File image: Reuters

Soybeans rallied more than 2 percent to hit another peak on Tuesday, while corn rose more than 1 percent on evidence of shrinking crops due to a severe drought and the need to temper demand through even higher prices.

Corn and soybean futures at the Chicago Board of Trade resumed their climb fueled by the worst drought in half a century, trying to retest record highs as money managers bet that end-users would scramble for the dwindling supplies.

“The guys who are long this market are the fund managers, while end-users are not well covered,” said Mark Kinoff, president of Ceres Hedge in Chicago.

“They are going to find that the beans are in worse shape than expected,” he said, referring to a crop tour in the US Midwest farm belt to assess yield and production that has taken on additional importance this year due to the drought.

The Pro Farmer tour, an eclectic mix of crop forecasters, grains analysts, farmers and journalists, kicked off on Monday and the early findings have confirmed trade expectations that the crops will be smaller than current government forecasts.

The scouts will examine fields in Illinois and Nebraska on Tuesday and could offer another glimpse of the drought damage in the world's top grains-exporting nation. The tour will announce its national yield and production estimates on Friday.

Chicago Board of Trade new-crop November soybeans rose 2.5 percent to $17.24-3/4 a bushel by 16:09 SA time, just under the contract high of $17.25. December corn rose 1.7 percent to $8.37-3/4 a bushel, the highest since Aug. 10.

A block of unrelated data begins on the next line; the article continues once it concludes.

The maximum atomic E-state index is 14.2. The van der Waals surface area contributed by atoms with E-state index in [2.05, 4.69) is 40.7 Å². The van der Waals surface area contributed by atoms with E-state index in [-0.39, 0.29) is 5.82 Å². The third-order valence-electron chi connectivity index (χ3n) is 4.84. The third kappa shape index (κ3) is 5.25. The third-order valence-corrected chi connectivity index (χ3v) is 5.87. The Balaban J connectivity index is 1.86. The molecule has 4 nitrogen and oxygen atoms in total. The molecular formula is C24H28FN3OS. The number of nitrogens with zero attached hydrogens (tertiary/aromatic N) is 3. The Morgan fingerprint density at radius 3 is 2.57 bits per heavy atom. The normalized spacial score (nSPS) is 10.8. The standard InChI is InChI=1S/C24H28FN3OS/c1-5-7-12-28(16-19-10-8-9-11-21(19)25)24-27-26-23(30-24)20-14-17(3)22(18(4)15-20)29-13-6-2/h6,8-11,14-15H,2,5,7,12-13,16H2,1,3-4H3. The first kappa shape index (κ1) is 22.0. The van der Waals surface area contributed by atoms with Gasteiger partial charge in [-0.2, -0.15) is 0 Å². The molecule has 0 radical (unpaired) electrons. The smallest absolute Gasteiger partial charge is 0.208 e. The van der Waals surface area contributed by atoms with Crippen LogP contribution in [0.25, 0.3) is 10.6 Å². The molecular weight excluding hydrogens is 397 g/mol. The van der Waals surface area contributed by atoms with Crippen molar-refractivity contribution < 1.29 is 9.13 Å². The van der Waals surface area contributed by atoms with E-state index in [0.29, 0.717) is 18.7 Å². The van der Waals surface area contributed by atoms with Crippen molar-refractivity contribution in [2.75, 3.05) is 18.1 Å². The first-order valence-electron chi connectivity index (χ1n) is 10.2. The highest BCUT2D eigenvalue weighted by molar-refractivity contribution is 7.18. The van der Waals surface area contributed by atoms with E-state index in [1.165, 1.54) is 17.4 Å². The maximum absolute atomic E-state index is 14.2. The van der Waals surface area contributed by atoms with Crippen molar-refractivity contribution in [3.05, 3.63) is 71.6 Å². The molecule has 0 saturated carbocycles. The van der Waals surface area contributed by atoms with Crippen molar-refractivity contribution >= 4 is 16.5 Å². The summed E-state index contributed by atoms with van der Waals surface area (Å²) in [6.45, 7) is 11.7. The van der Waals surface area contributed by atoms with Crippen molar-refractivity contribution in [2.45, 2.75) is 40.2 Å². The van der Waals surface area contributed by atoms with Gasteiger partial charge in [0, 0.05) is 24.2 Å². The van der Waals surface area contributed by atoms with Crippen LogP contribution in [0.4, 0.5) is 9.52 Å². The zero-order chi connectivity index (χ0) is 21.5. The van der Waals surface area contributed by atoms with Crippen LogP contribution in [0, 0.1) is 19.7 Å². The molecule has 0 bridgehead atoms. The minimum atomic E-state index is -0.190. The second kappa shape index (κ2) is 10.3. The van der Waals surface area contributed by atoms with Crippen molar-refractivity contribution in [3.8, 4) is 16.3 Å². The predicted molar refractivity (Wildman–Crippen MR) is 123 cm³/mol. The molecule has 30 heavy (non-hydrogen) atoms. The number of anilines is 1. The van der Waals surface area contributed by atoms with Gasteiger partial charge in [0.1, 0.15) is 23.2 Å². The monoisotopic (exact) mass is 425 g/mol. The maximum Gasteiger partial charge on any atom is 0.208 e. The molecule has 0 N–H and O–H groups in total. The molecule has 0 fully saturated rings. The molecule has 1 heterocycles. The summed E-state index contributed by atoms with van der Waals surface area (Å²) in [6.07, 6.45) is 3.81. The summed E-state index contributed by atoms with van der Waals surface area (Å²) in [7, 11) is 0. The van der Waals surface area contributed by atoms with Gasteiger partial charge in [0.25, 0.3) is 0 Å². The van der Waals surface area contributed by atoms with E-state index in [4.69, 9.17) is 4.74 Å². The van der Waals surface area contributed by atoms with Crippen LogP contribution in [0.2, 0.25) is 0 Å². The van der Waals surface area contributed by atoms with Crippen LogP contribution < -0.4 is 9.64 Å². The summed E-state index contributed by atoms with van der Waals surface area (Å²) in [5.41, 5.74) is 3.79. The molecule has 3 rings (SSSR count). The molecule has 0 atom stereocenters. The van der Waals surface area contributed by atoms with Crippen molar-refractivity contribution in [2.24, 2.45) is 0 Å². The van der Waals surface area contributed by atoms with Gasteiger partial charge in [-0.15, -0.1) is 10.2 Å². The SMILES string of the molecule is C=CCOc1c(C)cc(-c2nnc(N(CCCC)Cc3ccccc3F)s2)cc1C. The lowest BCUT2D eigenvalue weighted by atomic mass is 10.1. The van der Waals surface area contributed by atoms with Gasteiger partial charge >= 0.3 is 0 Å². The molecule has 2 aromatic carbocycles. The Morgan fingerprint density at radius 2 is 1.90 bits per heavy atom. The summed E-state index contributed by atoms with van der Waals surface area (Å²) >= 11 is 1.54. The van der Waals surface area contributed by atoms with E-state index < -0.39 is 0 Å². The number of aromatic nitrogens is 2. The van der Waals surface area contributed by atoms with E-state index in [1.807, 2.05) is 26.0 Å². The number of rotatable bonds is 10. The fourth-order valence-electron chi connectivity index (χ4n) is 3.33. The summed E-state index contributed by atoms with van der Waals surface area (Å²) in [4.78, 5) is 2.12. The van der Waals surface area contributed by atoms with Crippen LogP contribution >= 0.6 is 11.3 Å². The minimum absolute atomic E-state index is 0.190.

The corn yield in Ohio was projected at the lowest level in 10 years after severe drought and hot temperatures sapped the crop during its most vulnerable period of pollination, scouts on the tour found.

The yield in the No. 8 corn-growing US state was estimated at 110.5 bushels per acre (bpa), down sharply from the USDA's estimate earlier this month of 126.0 bpa and the three-year tour average of 160.5.

In South Dakota, scouts came across field after field where corn had been harvested for silage to feed on-farm cattle - which means less corn being harvested for grain.

The US corn harvest got off to the fastest-ever start last week as early planting last spring and a hot summer accelerated crop development, the USDA said in a report.

Four percent of the crop was harvested as of Sunday, according to the weekly crop progress report released after the market closed on Monday.

Wheat futures were supported by continued speculation that Russia could curb exports due to a poor crop. September wheat was up 0.7 percent at $8.85-3/4 per bushel after hitting $8.86-3/4, its highest since Aug. 10.

Russia's two main grain market analyst groups cut their 2012 grain and wheat harvest forecasts on Monday after the start of harvesting campaigns in the Urals and Siberia showed weak crop prospects.

In Europe, milling wheat futures were also higher with front-month November up 0.9 percent at 265.75 euros a tonne, its highest level since Aug. 10. - Reuters